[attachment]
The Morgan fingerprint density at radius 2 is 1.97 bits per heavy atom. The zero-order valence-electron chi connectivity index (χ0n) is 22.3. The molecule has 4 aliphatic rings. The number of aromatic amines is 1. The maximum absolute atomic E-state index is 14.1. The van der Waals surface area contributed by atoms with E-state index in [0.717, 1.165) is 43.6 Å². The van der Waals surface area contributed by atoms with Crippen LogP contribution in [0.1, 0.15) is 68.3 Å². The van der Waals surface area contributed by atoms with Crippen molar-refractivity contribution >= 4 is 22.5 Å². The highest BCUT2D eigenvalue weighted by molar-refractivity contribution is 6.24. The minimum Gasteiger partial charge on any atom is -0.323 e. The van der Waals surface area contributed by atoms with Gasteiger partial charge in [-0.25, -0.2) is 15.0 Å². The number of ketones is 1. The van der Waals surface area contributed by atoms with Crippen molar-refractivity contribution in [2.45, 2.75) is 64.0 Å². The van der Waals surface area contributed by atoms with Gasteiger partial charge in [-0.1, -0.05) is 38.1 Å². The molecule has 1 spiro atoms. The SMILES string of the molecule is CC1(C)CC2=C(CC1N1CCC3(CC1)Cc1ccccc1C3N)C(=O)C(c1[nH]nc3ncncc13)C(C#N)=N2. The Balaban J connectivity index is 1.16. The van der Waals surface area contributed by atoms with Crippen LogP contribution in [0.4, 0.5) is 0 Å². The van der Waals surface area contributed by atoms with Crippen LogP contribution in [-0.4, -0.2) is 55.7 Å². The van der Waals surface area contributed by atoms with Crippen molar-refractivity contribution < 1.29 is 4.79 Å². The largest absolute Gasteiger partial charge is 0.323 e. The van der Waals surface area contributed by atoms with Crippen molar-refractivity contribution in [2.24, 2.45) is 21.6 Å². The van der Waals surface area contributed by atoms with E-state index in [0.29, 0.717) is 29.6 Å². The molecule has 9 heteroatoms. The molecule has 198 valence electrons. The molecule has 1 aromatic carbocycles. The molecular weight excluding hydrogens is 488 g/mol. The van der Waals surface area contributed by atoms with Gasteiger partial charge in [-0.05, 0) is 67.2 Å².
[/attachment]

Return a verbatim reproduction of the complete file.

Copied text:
The Morgan fingerprint density at radius 2 is 1.97 bits per heavy atom. The zero-order valence-electron chi connectivity index (χ0n) is 22.3. The molecule has 4 aliphatic rings. The number of aromatic amines is 1. The maximum absolute atomic E-state index is 14.1. The van der Waals surface area contributed by atoms with E-state index in [0.717, 1.165) is 43.6 Å². The van der Waals surface area contributed by atoms with Crippen LogP contribution in [0.1, 0.15) is 68.3 Å². The van der Waals surface area contributed by atoms with Crippen molar-refractivity contribution >= 4 is 22.5 Å². The highest BCUT2D eigenvalue weighted by molar-refractivity contribution is 6.24. The minimum Gasteiger partial charge on any atom is -0.323 e. The van der Waals surface area contributed by atoms with Gasteiger partial charge in [-0.25, -0.2) is 15.0 Å². The number of ketones is 1. The van der Waals surface area contributed by atoms with Crippen molar-refractivity contribution in [2.45, 2.75) is 64.0 Å². The van der Waals surface area contributed by atoms with Gasteiger partial charge in [-0.1, -0.05) is 38.1 Å². The molecule has 1 spiro atoms. The SMILES string of the molecule is CC1(C)CC2=C(CC1N1CCC3(CC1)Cc1ccccc1C3N)C(=O)C(c1[nH]nc3ncncc13)C(C#N)=N2. The Balaban J connectivity index is 1.16. The van der Waals surface area contributed by atoms with Crippen LogP contribution in [0.4, 0.5) is 0 Å². The van der Waals surface area contributed by atoms with Crippen LogP contribution in [-0.4, -0.2) is 55.7 Å². The van der Waals surface area contributed by atoms with Crippen molar-refractivity contribution < 1.29 is 4.79 Å². The largest absolute Gasteiger partial charge is 0.323 e. The van der Waals surface area contributed by atoms with Crippen molar-refractivity contribution in [2.24, 2.45) is 21.6 Å². The van der Waals surface area contributed by atoms with E-state index in [0.29, 0.717) is 29.6 Å². The molecule has 9 heteroatoms. The molecule has 198 valence electrons. The molecule has 1 aromatic carbocycles. The molecular weight excluding hydrogens is 488 g/mol. The van der Waals surface area contributed by atoms with Gasteiger partial charge in [-0.05, 0) is 67.2 Å².